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Researchers identify gene linked to high myopia

16 Aug 2013

Myopia is the most common human eye disorder
While the onset of myopia has been attributed to environmental causes, studies also found genetic factors playing a part. Now, an international team which includes researchers from NUS have pinpointed mutations of the SCO2 gene as causing short-sightedness, and published the findings in the American Journal of Human Genetics.

Myopia is the most common human eye disorder. Singapore has one of the highest prevalence rates of short-sightedness, with more than half of Singaporean children developing the condition by the age of 12, according to the Health Promotion Board.

“This is the first time a gene mutation for autosomal dominant non-syndromic high-grade myopia in Caucasians has been discovered,” shared senior author Professor Terri Young, who is from the Neuroscience and Behavioural Disorders Programme at the Duke-NUS Graduate Medical School Singapore (Duke-NUS), and Professor of Ophthalmology and Paediatrics at the Duke University Medical Centre.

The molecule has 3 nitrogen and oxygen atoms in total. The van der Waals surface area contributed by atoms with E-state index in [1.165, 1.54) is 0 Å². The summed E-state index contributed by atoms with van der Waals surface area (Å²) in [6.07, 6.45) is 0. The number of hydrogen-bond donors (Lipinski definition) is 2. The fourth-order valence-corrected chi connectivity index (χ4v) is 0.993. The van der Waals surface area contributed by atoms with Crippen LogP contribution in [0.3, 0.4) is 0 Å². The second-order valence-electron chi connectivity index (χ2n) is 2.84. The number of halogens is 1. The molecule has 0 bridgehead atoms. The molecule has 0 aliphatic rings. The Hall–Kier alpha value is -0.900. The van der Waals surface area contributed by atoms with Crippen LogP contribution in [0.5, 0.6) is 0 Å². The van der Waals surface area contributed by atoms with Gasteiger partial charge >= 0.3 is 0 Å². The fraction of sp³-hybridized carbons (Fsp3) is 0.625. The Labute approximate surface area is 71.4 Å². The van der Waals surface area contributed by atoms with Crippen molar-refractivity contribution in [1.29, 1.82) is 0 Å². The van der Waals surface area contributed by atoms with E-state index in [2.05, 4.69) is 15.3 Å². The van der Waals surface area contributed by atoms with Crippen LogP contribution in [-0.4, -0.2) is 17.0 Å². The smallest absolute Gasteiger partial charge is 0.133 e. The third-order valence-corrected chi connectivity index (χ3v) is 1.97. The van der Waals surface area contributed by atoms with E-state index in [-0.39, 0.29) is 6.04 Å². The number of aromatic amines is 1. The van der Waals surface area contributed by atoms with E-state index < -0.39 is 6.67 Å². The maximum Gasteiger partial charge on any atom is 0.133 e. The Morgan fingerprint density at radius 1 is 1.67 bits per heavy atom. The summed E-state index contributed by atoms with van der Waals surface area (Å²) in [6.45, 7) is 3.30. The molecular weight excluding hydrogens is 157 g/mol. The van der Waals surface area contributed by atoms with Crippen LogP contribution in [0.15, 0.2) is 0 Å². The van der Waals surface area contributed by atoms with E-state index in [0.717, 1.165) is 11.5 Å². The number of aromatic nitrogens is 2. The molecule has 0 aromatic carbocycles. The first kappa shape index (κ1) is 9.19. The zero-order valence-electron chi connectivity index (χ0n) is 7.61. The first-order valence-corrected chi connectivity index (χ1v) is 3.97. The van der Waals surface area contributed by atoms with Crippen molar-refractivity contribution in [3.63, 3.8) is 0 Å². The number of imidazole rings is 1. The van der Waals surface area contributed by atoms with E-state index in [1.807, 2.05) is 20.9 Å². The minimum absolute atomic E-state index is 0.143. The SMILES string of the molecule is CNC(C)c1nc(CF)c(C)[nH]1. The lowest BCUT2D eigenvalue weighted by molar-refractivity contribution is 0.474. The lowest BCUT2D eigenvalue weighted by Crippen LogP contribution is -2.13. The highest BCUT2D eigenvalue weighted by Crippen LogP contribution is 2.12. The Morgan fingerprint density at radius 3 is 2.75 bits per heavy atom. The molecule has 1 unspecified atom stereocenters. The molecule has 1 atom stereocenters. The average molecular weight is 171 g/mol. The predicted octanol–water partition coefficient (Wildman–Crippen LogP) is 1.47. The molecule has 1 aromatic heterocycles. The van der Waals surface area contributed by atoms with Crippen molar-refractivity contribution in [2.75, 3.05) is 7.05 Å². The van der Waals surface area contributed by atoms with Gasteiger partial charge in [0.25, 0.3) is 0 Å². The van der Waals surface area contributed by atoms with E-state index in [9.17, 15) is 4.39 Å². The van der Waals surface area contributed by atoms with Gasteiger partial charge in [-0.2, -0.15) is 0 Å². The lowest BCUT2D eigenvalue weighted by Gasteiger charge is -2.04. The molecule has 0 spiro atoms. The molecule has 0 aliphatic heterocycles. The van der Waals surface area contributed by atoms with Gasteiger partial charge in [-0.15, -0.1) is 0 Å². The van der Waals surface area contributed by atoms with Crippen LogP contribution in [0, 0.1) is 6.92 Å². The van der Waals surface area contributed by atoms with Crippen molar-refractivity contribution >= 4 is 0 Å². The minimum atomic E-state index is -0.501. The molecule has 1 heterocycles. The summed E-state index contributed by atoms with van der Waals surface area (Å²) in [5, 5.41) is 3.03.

The team studied families with high-grade myopia and performed next-generation deep sequencing on four relatives from an 11-member American family of European descent. By analysing their DNA from blood and saliva, mutations in the SCO2 gene were found in family members with high-grade myopia while family members without myopia showed no mutations.

Next, the researchers focused on human eye tissue, noting that the SCO2 gene was expressed in areas of the eye connected to short-sightedness. In the body, the gene helps metabolise copper, an element important for regulating oxygen levels in eye tissue.

“Our findings, plus information from the literature, suggest copper deficiency could predispose people to develop myopia,” said Prof Young. She plans to continue studying animal models with SCO2 mutations to better understand the gene’s connection with near-sightedness.

The work is a collaboration among local institutions such as Duke-NUS, the Singapore Eye Research Institute, the NUS Yong Loo Lin School of Medicine, Nanyang Technological University, the Agency for Science, Technology and Research, as well as overseas institutions including Duke University, University of California, Berkeley, Université Paul Sabatier and The University of Oklahoma.

The research was made possible by the National Institutes of Health, the Lew Wasserman Award from Research to Prevent Blindness Inc, a Duke-NUS core grant, the Toulouse Hospital Young Researcher Fellowship, the Fondation pour la Recherche Médicale, Foundation de France and the National Medical Research Council of Singapore.